In a world where you have more options for satisfying your longform reading needs than ever, your friends here at Flavorwire are taking the time once a week to highlight some of the best that journalism has to offer. Whether they’re unified by topic, publication, writer, their status as classics, or just by a general feeling, these articles all have one thing in common: they’re essential reading. This week, we’re looking some of the most notorious celebrity profiles from then and now.
The celebrity profile is its own weird beast, able to tip over the line into horrific cliché or mean-spirited takedown with ease. Gay Talese’s landmark profile “Frank Sinatra Has a Cold,” written for Esquire in 1966, hangs over the genre like a colossus — Talese took a star on the wane and came up with a piece that said profound things about the way we live now. While not every celebrity profile hits that Talese brilliance, the ones that do get some notoriety, for whatever reason, can be well worth reading. The results will enchant, annoy, and fascinate you in equal measures.
“Frank Sinatra Has a Cold,” by Gay Talese, Esquire, April 1966
The granddaddy of them all, the first thing you read in journalism class, one of the ur-texts of New Journalism, Talese’s classic is so perfectly written, so ingeniously structured, that it’s hard to imagine a world where this profile doesn’t exist, mocking every writer about how you could do better. A delicious bonus: Talese annotated it for Nieman Storyboard last year. Enjoy.
“Strange Love,” by Lynn Hirschberg, Vanity Fair, September 1992
As a celebrity profiler, Hirschberg is one of the great takedown artists. This particular profile — written right in the center of the grunge era and at the height of “Kurt [Cobain] and Courtney [Love]”/Nirvana and Hole mania — is notorious for its allegations that Love took heroin when she was pregnant with the couple’s daughter, Frances Bean. After the magazine came out, the child was temporarily taken away from Love and Cobain by the authorities. Love’s grudge has continued: she threatened to beat up Hirschberg at a party with Quentin Tarantino’s Oscar, and she’s gone on record as saying the humiliation of that interview led to Cobain’s suicide.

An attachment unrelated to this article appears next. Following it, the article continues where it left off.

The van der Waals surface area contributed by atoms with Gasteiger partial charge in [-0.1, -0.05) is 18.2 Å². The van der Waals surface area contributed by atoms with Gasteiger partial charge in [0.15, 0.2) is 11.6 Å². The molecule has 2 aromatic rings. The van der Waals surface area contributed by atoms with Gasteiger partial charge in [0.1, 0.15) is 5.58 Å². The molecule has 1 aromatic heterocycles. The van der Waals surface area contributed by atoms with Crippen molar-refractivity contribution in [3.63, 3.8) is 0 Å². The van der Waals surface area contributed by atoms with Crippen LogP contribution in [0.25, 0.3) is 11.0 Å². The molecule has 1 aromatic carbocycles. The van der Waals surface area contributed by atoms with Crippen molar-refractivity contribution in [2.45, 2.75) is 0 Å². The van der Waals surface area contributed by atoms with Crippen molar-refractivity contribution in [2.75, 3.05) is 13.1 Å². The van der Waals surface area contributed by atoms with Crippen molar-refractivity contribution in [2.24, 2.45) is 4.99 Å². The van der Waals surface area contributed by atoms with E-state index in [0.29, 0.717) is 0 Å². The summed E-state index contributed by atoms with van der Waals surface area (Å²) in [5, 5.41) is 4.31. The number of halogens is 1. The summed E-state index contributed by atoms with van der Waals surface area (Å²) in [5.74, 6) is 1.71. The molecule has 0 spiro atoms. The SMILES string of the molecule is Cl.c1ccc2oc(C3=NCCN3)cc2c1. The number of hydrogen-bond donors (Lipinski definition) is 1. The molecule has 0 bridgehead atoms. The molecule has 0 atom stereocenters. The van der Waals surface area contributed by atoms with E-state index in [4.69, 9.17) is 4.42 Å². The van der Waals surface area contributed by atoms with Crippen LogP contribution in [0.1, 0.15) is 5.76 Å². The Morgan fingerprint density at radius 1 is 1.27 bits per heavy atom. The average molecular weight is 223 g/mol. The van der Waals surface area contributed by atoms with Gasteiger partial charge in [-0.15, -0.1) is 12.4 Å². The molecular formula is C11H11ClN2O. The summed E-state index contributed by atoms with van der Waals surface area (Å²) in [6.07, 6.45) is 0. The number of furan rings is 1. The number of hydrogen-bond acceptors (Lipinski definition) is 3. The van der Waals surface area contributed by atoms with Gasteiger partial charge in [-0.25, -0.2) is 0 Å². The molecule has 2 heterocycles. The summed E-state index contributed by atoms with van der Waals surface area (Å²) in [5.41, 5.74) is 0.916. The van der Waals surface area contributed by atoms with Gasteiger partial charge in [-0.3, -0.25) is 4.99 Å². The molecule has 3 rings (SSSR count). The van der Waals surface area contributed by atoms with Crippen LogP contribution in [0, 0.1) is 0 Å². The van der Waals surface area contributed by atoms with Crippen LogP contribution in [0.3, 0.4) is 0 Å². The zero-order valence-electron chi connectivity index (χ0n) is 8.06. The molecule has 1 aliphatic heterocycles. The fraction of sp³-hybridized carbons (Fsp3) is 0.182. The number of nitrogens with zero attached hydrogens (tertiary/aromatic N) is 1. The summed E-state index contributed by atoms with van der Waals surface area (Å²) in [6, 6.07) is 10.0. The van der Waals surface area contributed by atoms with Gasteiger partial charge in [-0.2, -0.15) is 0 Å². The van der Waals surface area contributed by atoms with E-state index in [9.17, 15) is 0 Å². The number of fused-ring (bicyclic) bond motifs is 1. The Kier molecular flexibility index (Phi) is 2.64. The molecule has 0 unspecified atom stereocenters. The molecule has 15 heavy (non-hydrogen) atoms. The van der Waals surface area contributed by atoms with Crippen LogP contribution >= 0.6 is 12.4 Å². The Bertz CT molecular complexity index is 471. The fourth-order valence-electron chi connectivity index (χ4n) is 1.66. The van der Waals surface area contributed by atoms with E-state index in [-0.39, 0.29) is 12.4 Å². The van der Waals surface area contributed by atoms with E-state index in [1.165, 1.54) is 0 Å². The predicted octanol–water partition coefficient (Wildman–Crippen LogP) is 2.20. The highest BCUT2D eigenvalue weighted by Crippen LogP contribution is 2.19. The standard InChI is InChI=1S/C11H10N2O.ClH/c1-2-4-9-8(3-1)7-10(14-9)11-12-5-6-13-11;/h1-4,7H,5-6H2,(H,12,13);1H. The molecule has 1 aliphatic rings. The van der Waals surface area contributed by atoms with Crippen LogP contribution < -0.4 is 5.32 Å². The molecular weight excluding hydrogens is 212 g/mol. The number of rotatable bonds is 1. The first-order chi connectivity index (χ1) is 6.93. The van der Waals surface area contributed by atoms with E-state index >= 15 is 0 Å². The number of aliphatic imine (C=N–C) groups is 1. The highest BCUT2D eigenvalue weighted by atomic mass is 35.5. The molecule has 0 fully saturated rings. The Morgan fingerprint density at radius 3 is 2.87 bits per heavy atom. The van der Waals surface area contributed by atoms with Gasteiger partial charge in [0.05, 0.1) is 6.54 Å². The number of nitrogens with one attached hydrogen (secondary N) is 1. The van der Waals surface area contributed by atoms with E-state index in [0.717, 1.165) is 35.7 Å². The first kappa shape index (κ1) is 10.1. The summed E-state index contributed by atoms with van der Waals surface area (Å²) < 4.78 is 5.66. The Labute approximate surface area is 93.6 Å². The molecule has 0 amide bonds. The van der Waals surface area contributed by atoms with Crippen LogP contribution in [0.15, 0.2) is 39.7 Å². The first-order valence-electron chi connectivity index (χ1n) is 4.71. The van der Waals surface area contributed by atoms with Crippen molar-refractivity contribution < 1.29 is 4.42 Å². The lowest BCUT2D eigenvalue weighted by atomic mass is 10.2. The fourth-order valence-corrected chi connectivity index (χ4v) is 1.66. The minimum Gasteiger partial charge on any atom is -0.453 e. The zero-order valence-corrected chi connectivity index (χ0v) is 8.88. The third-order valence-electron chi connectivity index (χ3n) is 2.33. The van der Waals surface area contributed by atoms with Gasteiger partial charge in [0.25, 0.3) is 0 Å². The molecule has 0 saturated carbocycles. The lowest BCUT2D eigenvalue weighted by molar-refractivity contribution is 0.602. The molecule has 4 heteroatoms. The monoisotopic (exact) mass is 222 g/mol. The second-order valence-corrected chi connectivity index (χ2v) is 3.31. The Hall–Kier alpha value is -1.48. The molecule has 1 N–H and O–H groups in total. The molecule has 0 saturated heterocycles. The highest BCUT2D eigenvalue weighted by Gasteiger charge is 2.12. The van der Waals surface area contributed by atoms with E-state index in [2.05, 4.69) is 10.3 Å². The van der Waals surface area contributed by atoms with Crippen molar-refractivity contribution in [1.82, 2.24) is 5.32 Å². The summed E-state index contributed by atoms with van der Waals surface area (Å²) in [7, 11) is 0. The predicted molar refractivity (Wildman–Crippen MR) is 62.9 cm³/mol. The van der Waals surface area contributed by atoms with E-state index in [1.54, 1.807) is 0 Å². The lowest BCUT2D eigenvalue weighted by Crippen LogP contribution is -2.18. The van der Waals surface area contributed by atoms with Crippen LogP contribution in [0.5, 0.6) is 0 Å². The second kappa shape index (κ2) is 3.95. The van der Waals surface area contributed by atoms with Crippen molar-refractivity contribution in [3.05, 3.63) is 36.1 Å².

“Angelina Jolie Dies For Our Sins,” by Tom Junod, Esquire, July 2007
The Esquire man, often a staff writer like Tom Junod (a good journalist!), is often charged with writing the florid poesy that passes for insight on the erotic mystery that is the beautiful Hollywood star (but never, alas, Jared Leto). Jolie, of course, has always been a canny manipulator of her own image (remember the vials of blood? Knives? Billy Bob?) This particular profile of Jolie has gotten howls that it may be “the worst celebrity profile ever,” as, well, it starts with, “This is a 9/11 story… It’s a 9/11 story because it’s a celebrity profile.” Yeah.
“M.I.A.’s Agitprop Pop,” by Lynn Hirschberg, The New York Times Magazine, May 2010
Ah, yes, the notorious “truffle fries” interview. The second appearance by Hirschberg on this list, the juxtaposition of M.I.A.’s revolutionary statements with her bourgeois existence was a hatchet job that seemed to be M.I.A.’s last big moment of nearly mainstream cultural relevance (until “Bad Girls” and the 2012 Super Bowl). Her image took a hit, and the very long list of “corrections” at the bottom of this piece indicates some fights between her people and the magazine: “While M.I.A. did make those remarks, she did not make the entire statement at the same point in the interview, or in the order in which it was presented.”
“The Apostate,” by Lawrence Wright, The New Yorker, February 2011
So, this profile is a little bit different. Yes, Haggis was a Hollywood screenwriter and director, an Oscar winner for Crash in 2004. He was also a Scientologist, and one who publicly broke with the church. He shares his story with Wright in a stunning 25,000-word profile, a piece that would be the root of Wright’s brilliant book, Going Clear: Scientology, Hollywood, and the Prison of Belief. The last lines are corkers: “I was in a cult for thirty-four years. Everyone else could see it. I don’t know why I couldn’t.”
“American Marvel,” by Edith Zimmerman, GQ, July 2011
This weird little humor piece is, in its own nutty way, a kind of brilliant riposte to the average drooling over babely ingenues piece by devolving into its own deranged drooling over babely male star Chris Evans and maybe kind of sleeping in his guest room, googling “help me california” on my phone piece. It came on the heels of a bananas profile of Channing Tatum that involved drinking in a California ghost town, and it was part of a short-lived wave of celebrity profiles that were actually surprising to the reader. At the time, it inspired a lot of hand-wringing about journalistic ethics and female journalists in particular, but now it seems to be enduring as a piece of celebrity profiling that’s bratty and hilarious and almost radical in its fuck-off to the usual suck-up ethos.